CARACAS (Reuters) - Venezuela’s ruling Socialist Party has suspended one of its directors for echoing a former official’s recent criticizm over corruption, local media reported on Wednesday, a sign President Nicolas Maduro is facing growing dissent from his own ranks.
Hector Navarro said he was disciplined for backing statements by former Planning Minister Jorge Giordani that accused Maduro of failing to stem multibillion-dollar fraud via currency controls, according to media reports.
The string of critiques marks a sharp divergence from the 14-year rule of late socialist leader Hugo Chavez, whose insistence on military-style obedience helped maintain discipline within an often unruly coalition.
“I’ve been officially informed that the National Board (which has not met for a month) has decided to send me to the party’s Disciplinary Tribunal,” Navarro wrote in a message to university activists that was cited by local media.
Navarro, who served as electricity minister and education minister under Chavez, wrote that he had been relieved of his duties while the party discusses sanctions against him.
Neither he nor Socialist Party leaders were immediately available for comment, but Maduro in a televised address appeared to confirm the news, without specifically mentioning Navarro, railing against “infidels” who “failed as ministers.”
“I am going ... to demand more loyalty and discipline from the national directorate of the PSUV and anyone who disagrees can leave, simple,” he said, adding those wearing “leftist clothes” but trying to “confound” would find him in their way.
“I won’t be subject again to anyone over economic policy. I think about it, I study it and the decisions are mine,” he said.
In an earlier letter published on Tuesday, Navarro expressed solidarity with Giordani and criticized those among the ruling coalition who passed him off as a traitor.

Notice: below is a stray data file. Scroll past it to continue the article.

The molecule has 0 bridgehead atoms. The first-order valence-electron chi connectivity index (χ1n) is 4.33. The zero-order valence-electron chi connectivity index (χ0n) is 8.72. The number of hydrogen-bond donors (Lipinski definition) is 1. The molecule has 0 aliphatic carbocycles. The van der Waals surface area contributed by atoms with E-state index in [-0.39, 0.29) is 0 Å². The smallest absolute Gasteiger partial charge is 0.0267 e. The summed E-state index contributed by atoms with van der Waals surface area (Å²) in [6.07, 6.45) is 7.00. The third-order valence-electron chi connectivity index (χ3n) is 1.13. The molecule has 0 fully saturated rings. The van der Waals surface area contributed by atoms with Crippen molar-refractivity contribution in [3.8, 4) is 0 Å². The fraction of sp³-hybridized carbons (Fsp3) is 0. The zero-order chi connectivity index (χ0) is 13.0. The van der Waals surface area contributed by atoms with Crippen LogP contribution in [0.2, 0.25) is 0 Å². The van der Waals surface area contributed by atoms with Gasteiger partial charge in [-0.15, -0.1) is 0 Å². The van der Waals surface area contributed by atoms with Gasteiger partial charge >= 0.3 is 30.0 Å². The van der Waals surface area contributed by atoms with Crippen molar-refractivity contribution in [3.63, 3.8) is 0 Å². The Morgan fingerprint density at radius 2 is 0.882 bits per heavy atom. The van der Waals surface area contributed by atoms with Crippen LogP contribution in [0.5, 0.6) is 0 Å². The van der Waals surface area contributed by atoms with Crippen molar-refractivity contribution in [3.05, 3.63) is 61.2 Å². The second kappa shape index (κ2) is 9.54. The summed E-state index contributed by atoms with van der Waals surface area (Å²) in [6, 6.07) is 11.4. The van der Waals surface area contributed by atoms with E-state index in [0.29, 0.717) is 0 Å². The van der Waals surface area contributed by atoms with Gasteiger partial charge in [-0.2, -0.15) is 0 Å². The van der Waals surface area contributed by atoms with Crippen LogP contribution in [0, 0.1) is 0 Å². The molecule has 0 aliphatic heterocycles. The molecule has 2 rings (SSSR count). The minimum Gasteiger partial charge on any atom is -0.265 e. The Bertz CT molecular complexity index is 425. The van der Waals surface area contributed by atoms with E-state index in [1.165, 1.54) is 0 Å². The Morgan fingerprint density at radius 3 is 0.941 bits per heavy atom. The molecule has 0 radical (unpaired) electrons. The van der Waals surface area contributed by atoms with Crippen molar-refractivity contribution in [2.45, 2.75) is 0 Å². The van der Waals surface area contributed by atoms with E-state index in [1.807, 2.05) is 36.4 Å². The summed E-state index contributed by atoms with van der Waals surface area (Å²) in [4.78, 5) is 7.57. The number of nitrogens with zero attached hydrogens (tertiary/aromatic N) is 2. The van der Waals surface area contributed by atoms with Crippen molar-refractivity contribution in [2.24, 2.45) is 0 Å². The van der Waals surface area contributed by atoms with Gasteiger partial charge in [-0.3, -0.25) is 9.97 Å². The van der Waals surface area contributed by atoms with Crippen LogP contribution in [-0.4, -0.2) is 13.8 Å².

“Is Giordani a traitor because, for example, he denounced the distribution of dollars to shell companies and proposed a plan of action to prevent this from continuing?” he wrote.
Authorities acknowledge the embezzlement of $20 billion to $30 billion through fraud involving the country’s foreign exchange controls. This often involved companies obtaining subsidized dollars to import consumer goods and then selling them on the black market at a huge profit or stashing them in offshore accounts.
Maduro has loosened the controls as part of his broader macroeconomic reforms, but rules out scrapping them.
The president this year weathered three months of opposition protests demanding his resignation, and his grip on the presidency does not appear to be in jeopardy.
But the criticism has highlighted Maduro’s struggles in living up the to legendary charisma of the late Chavez, whose combative oratory and generous social spending made him one of the continent’s most popular leaders.
It also renews focus on the creaking system of state economic controls as inflation soars above 60 percent and the growth slows sharply.
Additional reporting by Deisy Buitrago; editing by G Crosse and Bernard Orr